James Bow said...

It's clear: the Governor General has no legal obligation to dissolve parliament. If Stephen Harper comes to her and tells her that parliament is disfunctional and he can no longer manage it, she can turn to Stephane Dion and ask him to try and forge a coalition that could support a new throne speech, and make him Prime Minister.

I would not recommend that she do this, however, because this has happened once before, when Lord Byng disagreed with Mackenzie King's assessment and tried to make Arthur Meighen prime minister. King sold this as an unelected official (from Britain, no less) thwarting the will of the people, and the people bought it. The new government fell within days, and King's Liberals were returned with a clear majority.

You don't want to give Harper that cudgel to beat you with, do you?

The Seer said...

And if Stephen Harper does get to cal his election Sandy can add that to her list of accomplishments!

Reality Bites said...

I just checked the Ontario legislation and it contains the same weasel words. Indeed, there's really nothing preventing a PM or premier with a majority from calling an early election..

The weasel clauses are probably required constitutionally, but there is no question that Harper's musings are 100% opposite to the spirit under which the legislation was enacted.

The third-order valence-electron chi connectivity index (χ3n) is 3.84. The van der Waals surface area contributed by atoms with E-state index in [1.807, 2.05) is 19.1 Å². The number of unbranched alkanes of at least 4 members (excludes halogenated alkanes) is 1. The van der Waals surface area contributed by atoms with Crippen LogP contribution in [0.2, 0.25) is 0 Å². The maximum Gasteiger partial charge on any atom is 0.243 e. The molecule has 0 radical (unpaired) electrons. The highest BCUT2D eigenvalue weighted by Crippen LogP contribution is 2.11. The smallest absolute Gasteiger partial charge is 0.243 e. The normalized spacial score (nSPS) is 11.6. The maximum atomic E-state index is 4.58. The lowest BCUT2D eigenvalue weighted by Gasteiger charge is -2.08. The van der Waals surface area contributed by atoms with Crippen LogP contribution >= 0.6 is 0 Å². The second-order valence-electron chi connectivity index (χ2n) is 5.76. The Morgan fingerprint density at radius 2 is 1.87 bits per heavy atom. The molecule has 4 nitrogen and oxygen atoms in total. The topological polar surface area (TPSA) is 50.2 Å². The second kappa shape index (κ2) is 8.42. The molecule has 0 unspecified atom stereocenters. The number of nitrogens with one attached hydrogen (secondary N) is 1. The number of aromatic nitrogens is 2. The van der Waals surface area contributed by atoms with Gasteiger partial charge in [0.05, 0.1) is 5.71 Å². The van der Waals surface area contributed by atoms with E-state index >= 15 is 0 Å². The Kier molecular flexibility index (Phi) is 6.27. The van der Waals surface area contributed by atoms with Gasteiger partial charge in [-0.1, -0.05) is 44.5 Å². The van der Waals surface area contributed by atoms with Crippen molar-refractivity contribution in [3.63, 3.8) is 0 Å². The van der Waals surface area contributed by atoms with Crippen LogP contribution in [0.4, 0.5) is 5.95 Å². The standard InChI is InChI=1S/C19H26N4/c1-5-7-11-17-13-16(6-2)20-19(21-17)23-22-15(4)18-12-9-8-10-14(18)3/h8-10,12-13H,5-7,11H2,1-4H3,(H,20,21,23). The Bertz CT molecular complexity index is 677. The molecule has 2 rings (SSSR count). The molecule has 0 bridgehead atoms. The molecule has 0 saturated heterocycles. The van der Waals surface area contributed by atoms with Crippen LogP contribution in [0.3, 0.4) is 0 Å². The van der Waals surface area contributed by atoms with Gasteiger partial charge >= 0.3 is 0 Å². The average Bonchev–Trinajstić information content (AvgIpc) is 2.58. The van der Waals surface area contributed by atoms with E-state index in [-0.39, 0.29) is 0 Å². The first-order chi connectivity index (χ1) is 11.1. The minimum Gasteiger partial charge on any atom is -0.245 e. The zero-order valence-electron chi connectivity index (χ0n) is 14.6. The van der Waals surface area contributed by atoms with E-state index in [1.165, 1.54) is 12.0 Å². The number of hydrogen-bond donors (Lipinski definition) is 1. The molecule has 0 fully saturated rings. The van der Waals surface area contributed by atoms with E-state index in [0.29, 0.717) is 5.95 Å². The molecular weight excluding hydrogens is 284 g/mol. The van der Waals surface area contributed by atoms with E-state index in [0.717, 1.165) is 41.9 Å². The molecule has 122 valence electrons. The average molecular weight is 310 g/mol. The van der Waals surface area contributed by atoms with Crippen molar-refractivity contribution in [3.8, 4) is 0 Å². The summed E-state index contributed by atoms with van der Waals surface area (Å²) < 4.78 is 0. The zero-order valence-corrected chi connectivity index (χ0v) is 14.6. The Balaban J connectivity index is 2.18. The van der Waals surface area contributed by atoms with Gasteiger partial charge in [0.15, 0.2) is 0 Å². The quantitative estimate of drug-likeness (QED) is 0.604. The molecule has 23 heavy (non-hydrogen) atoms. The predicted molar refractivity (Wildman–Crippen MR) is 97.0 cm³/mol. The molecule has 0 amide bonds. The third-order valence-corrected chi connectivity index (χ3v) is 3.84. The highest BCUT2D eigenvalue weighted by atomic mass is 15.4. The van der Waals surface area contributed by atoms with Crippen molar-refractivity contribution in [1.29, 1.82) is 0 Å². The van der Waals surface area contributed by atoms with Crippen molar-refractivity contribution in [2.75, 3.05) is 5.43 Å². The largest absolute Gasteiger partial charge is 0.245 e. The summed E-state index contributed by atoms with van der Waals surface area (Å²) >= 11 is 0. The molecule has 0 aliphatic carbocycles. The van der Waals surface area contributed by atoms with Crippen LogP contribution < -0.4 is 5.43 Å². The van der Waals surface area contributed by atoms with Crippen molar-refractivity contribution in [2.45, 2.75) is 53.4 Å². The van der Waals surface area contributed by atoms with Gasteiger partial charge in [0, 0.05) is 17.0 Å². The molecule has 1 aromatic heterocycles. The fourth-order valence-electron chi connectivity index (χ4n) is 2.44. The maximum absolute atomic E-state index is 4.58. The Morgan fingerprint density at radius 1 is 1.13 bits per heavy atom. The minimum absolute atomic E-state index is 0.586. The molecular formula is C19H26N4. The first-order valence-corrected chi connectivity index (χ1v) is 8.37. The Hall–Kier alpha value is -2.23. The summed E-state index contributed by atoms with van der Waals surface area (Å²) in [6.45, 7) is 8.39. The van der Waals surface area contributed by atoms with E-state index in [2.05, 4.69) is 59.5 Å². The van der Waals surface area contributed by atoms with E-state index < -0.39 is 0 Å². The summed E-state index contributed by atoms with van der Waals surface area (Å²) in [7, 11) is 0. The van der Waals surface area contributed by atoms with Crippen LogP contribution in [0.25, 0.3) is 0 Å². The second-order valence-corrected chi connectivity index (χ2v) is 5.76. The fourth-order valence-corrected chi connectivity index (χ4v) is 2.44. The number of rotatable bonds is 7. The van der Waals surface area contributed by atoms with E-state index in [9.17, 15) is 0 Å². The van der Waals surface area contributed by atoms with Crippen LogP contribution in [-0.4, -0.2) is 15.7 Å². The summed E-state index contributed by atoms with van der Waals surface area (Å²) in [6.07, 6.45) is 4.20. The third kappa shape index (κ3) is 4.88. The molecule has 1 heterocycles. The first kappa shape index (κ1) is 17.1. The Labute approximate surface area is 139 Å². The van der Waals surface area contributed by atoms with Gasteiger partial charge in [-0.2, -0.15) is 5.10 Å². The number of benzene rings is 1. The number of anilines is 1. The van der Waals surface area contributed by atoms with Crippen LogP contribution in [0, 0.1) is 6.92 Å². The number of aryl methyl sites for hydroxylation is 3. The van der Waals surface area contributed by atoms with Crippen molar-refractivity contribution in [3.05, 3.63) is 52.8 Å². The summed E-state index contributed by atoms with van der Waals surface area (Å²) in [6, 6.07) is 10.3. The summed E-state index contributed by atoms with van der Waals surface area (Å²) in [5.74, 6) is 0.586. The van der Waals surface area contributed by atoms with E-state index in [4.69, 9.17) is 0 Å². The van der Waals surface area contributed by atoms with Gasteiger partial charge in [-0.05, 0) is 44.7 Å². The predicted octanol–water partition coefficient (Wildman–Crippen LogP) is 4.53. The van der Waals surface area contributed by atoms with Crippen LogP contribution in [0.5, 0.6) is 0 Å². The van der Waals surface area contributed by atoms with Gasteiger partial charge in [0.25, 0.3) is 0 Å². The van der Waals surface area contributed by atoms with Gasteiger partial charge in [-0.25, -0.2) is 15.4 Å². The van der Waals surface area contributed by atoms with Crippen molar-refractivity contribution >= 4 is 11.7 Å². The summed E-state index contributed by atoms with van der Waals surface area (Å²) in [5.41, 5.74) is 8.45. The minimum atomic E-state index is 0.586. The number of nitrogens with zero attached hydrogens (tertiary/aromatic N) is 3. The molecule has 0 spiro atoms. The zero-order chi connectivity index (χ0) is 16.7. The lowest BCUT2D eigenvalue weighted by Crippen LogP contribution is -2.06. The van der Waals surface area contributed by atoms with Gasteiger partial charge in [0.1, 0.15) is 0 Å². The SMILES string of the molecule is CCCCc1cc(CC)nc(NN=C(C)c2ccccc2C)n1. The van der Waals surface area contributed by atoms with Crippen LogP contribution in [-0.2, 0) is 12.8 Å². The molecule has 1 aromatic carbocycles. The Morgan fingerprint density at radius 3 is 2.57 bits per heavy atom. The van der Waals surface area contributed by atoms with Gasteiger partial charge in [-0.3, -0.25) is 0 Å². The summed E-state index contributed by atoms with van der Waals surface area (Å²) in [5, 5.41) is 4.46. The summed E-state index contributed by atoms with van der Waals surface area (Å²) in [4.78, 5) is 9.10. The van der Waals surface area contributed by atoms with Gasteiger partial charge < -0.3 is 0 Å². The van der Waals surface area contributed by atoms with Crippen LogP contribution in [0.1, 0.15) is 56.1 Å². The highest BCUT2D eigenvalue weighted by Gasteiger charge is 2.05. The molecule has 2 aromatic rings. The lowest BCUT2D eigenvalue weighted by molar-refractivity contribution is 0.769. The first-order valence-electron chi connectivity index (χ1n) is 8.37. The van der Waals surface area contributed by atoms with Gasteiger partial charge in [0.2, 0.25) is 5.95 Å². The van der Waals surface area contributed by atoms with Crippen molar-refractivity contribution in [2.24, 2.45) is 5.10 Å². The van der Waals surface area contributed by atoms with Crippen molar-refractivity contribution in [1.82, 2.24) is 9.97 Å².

He's a liar and a fraud. Always has been, always will be, on every conceivable issue - except for sucking George Bush's cock at every possible opportunity, there's not a single principle on which he hasn't reversed himself, lied, misled or otherwise betrayed his supporters.

Hard to make Jean Chretien and Paul Martin look like men of unwavering principle, but he manages.

MgS said...

Harper's "Fixed Election Law" is fundamentally meaningless - and was the day that it was introduced in the HoC.

Underlying it all is the Constitution itself which mandates a maximum life of a parliament of five years; and the fact that the Governor General has the sole power to dissolve parliament.

Harper's law does nothing to change that reality, nor does it impose any kind of monitoring or penalty for failure to comply.